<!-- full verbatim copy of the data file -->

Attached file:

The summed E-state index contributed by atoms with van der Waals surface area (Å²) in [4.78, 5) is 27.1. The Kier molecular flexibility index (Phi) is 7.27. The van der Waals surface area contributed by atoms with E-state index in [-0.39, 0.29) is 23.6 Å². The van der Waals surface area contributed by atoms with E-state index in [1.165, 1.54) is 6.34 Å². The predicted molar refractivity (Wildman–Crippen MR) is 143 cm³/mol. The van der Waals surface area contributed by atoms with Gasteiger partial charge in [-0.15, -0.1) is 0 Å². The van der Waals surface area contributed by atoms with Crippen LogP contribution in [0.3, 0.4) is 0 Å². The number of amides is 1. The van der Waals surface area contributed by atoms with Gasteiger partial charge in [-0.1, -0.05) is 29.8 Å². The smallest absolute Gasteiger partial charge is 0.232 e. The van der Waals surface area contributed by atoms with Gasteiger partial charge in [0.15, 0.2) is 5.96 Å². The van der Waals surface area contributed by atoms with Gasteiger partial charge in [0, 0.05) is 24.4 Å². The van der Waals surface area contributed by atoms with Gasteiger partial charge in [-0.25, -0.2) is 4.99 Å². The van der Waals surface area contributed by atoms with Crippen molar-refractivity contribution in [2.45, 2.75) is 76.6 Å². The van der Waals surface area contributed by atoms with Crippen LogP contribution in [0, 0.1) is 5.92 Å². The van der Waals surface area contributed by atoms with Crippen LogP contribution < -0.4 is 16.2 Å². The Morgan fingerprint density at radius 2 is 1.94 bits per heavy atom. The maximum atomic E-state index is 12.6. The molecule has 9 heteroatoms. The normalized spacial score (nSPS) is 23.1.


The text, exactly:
The summed E-state index contributed by atoms with van der Waals surface area (Å²) in [4.78, 5) is 27.1. The Kier molecular flexibility index (Phi) is 7.27. The van der Waals surface area contributed by atoms with E-state index in [-0.39, 0.29) is 23.6 Å². The van der Waals surface area contributed by atoms with E-state index in [1.165, 1.54) is 6.34 Å². The predicted molar refractivity (Wildman–Crippen MR) is 143 cm³/mol. The van der Waals surface area contributed by atoms with Gasteiger partial charge in [-0.15, -0.1) is 0 Å². The van der Waals surface area contributed by atoms with Crippen LogP contribution in [0.3, 0.4) is 0 Å². The number of amides is 1. The van der Waals surface area contributed by atoms with Gasteiger partial charge in [-0.1, -0.05) is 29.8 Å². The smallest absolute Gasteiger partial charge is 0.232 e. The van der Waals surface area contributed by atoms with Gasteiger partial charge in [0.15, 0.2) is 5.96 Å². The van der Waals surface area contributed by atoms with Gasteiger partial charge in [0, 0.05) is 24.4 Å². The van der Waals surface area contributed by atoms with Gasteiger partial charge in [-0.25, -0.2) is 4.99 Å². The van der Waals surface area contributed by atoms with Crippen molar-refractivity contribution in [2.45, 2.75) is 76.6 Å². The van der Waals surface area contributed by atoms with Crippen LogP contribution in [0, 0.1) is 5.92 Å². The van der Waals surface area contributed by atoms with Crippen LogP contribution < -0.4 is 16.2 Å². The Morgan fingerprint density at radius 2 is 1.94 bits per heavy atom. The maximum atomic E-state index is 12.6. The molecule has 9 heteroatoms. The normalized spacial score (nSPS) is 23.1.